Have you ever been in a toxic or volatile domestic relationship? I have recently interviewed a woman that has been tortured for years in her marriage. She tells me in the interview that she is recanting that one time she woke up in the middle of the living room floor. As she opens the one eye that isn’t swollen shut she frantically searches for her young child and he is nowhere to be found. She calls the police who take her report and then question her about her bruises and black eye. She tells them what happened; they take her report and begin the search for her son. When they find her son and husband they return them both home because the son is “safe” in their eyes and she has fearfully corroborated her father’s alibi that they haven’t been home all day. The officers leave, satisfied that they have done their jobs, only to discover the next day that the man they returned home safe has now beaten his wife and child unconscious. This situation may not be how every domestic violence situation plays out but it is all too often the case. Domestic violence is a serious problem everywhere that affects the victims and a child involved, but does not seem to have consistent enough consequences for the offender, or strong enough protection for the victims. Many couples have arguments but sadly domestic violence is hard to recover from both physically and emotionally.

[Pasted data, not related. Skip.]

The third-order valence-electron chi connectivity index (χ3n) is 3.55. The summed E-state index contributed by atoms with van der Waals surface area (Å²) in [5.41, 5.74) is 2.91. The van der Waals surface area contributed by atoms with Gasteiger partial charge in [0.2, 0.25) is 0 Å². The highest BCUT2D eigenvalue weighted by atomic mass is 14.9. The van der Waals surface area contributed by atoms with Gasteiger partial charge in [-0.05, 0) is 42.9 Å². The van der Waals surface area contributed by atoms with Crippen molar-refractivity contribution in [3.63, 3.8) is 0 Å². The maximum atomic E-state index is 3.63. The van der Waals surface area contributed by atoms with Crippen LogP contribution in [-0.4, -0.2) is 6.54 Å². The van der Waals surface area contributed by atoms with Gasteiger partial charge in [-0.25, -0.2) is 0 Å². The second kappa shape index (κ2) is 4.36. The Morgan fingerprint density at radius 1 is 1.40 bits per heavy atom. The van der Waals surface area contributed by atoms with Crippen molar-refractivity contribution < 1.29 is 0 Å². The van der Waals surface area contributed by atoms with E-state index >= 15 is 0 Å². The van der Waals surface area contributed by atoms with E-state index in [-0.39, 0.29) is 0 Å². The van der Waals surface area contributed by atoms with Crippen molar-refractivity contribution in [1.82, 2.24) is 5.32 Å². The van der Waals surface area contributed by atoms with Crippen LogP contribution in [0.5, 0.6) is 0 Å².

The number of domestic violence incidents is at a staggering amount. According to the Domestic Violence Resource Center), one in four women has experienced domestic violence in her lifetime. That is one quarter of the female population. This means that the majority of us probably know someone who has been a victim, whether they have admitted it or not. This could be your mother, sister, aunt or daughter. Whether you can see the physical effects or not there are other signs that may suggest they are in a violent or abusive situation. Victims involved in this kind of abuse typically withdraw themselves from others. They don’t